Our cardiac defibrillator products include Real CPR Help®, that gives real-time feedback on the depth and rate of chest compressions.
An automated external defibrillator ( AED ) is a portable electronic device that automatically diagnoses the life-threatening cardiac
arrhythmias of ventricular fibrillation and
pulseless ventricular tachycardia ,  and is able to treat them through defibrillation, the application of electricity which stops the arrhythmia, allowing the heart to re-establish an effective rhythm.
Conditions that the device treats
An automated external defibrillator is used in cases of life-threatening cardiac arrhythmias which lead to sudden cardiac arrest , which is not the same as a heart attack. The rhythms that the device will treat are usually limited to:
1. Pulseless Ventricular tachycardia (shortened to VT or V-Tach) 
2. Ventricular fibrillation (shortened to VF or V-Fib)
In each of these two types of shockable
cardiac arrhythmia , the heart is electrically active, but in a dysfunctional pattern that does not allow it to pump and circulate blood. In ventricular tachycardia, the heart beats too fast to effectively pump blood. Ultimately, ventricular tachycardia leads to ventricular fibrillation. In ventricular fibrillation, the electrical activity of the heart becomes chaotic, preventing the ventricle from effectively pumping blood. The fibrillation in the heart decreases over time, and will eventually reach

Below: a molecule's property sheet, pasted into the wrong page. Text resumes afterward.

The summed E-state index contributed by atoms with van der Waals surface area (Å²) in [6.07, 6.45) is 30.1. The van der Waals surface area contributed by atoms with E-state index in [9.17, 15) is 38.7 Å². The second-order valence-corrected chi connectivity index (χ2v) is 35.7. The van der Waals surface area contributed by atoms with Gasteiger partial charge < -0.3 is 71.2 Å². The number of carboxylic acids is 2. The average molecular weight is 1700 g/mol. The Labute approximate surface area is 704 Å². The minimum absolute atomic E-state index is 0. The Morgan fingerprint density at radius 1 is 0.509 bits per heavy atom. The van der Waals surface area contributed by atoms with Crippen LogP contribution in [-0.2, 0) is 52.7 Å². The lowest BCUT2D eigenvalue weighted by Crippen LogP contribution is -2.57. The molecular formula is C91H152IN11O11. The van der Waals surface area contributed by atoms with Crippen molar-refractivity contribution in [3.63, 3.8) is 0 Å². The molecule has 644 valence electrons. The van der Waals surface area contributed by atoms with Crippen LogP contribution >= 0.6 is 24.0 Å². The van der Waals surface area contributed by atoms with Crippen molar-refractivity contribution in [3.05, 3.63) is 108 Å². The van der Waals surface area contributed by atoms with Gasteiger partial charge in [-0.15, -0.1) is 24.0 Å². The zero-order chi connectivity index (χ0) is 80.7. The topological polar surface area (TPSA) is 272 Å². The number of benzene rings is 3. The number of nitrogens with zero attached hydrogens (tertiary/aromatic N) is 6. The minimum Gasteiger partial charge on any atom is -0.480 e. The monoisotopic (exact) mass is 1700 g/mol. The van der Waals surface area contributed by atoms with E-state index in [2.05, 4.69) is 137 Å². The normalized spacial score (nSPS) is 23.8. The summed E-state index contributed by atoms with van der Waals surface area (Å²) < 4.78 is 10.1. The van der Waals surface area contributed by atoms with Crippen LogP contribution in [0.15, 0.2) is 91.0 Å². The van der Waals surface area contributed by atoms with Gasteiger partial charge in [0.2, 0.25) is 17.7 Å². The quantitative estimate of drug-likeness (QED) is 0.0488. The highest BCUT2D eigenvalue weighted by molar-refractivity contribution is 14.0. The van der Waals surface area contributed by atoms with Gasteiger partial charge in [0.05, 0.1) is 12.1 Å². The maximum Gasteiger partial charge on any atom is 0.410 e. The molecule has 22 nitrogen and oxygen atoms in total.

AEDs, like all defibrillators, are not designed to shock asystole ('flat line' patterns) as this will not have a positive clinical outcome. The asystolic patient only has a chance of survival if, through a combination of CPR and cardiac stimulant drugs, one of the shockable rhythms can be established, which makes it imperative for CPR to be carried out prior to the arrival of a defibrillator.
Effect of delayed treatment
Uncorrected, these cardiac conditions (ventricular tachycardia, ventricular fibrillation, asystole) rapidly lead to irreversible brain damage and death, once cardiac arrest takes place. After approximately three to five minutes in cardiac arrest,  irreversible brain/tissue damage may begin to occur. For every minute that a person in cardiac arrest goes without being successfully treated (by defibrillation), the chance of survival decreases by 7 percent per minute in the first 3 minutes, and decreases by 10 percent per minute as time advances beyond ~3 minutes.
Automated external defibrillators are generally either kept where health professionals and first responders can use them (health facilities and ambulances) as well as public access units which can be found in public places including corporate and government offices, shopping centres, restaurants, public transport, and any other location where people may congregate.
In order to make them highly visible, public access AEDs are often brightly coloured and are mounted in protective cases near the entrance of a building. When these protective cases are opened or the defibrillator is removed, some will sound a buzzer to alert nearby staff to their removal, though this does not necessarily summon emergency services; trained AED operators should know to phone for an ambulance when sending for or using an AED. In September 2008, the International Liaison Committee on Resuscitation issued a 'universal AED sign' to be adopted throughout the world to indicate the presence of an AED, and this is shown on the right.